Yellow-fruited guelder rose – I’ve been admiring this guelder rose for weeks. It all starts when the shrub is still in leaf; then, as the season progresses, the gorgeous, amber coloured, translucent berries stand out more and more on their winter bare stems. And I’m not the only one who appreciates it; the little robin in my photo is unusually shy but she sits very happily among the berries, does she feel safer being so well camouflaged I wonder?
‘Xanthocarpum’ is a large (3-4 m), hardy, deciduous shrub, with lace-cap type white flowers in late spring to early summer, but it remains average for me, on the scale of interest, until autumn, when the showy and abundant fruits start to make their mark. We had a small group of visitors to our garden in late September at which time it was already attracting comment; and it’s still going! There is a form called ‘Xanthocarpum Compactum’ which is offered by Monksilver Nursery in Cambridgeshire; however, I have no experience of growing it, but it could be very useful if space is at a premium?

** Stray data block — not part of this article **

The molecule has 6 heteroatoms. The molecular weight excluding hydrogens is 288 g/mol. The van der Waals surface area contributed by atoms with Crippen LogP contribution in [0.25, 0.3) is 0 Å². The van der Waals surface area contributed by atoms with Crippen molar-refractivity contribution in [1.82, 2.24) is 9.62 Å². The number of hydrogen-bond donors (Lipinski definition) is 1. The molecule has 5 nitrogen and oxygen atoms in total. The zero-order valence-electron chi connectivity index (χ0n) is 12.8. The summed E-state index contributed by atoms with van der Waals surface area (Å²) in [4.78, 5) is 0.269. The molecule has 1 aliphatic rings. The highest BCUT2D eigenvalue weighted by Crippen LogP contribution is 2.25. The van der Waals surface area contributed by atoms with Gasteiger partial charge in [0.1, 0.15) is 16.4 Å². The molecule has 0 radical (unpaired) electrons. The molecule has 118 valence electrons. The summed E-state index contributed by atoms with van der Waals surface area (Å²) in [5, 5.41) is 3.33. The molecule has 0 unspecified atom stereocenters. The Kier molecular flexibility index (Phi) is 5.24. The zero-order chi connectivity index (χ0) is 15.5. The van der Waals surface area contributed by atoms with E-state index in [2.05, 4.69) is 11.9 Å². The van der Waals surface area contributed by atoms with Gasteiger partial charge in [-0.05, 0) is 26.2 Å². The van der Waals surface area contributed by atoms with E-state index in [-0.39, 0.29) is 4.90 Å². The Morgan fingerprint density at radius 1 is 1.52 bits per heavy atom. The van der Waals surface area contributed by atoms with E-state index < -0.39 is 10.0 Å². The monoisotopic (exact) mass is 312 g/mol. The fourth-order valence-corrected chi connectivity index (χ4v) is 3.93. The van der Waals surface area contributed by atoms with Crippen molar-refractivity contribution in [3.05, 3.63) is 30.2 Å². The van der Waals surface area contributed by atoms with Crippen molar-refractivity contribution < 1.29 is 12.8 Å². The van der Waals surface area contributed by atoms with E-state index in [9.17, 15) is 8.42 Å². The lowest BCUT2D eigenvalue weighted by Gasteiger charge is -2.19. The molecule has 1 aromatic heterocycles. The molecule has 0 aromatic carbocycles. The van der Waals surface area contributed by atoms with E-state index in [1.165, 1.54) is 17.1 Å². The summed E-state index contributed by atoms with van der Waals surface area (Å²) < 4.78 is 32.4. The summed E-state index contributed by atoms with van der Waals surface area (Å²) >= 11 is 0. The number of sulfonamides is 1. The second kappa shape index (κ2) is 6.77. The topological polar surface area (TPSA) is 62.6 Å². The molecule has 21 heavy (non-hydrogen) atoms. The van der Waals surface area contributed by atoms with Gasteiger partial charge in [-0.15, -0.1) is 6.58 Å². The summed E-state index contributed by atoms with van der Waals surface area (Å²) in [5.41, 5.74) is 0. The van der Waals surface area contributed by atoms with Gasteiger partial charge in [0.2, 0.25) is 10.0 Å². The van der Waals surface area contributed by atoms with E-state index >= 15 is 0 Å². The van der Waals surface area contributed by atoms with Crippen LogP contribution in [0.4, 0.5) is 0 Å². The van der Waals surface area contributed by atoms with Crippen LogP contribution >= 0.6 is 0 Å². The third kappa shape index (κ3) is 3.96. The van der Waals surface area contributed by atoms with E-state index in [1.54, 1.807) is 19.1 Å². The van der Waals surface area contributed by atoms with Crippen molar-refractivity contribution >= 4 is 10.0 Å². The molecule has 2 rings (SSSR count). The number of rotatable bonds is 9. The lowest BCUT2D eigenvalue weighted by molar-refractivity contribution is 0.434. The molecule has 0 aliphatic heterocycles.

Also known to attract many types of pollinating insects, in our garden the birds tend to leave the berries alone until later on. It is the perfect shrub for the wilder, informal type of garden, and would grow happily in the boundary hedge or woodland edge. Don’t be put off by reading that this viburnum prefers neutral to acid soil because it’s a very easy growing shrub and can in fact tolerate a wide range of soil types.
NB Louise has published a beautifully produced book of her plant profiles – A Plant for Each Week of the Year. It costs £9.99 and is for sale in our online shop here.
More NB If you’d like a bit more gardening chitchat from the3growbags, please type your email address here and we’ll send you a new post every Saturday morning.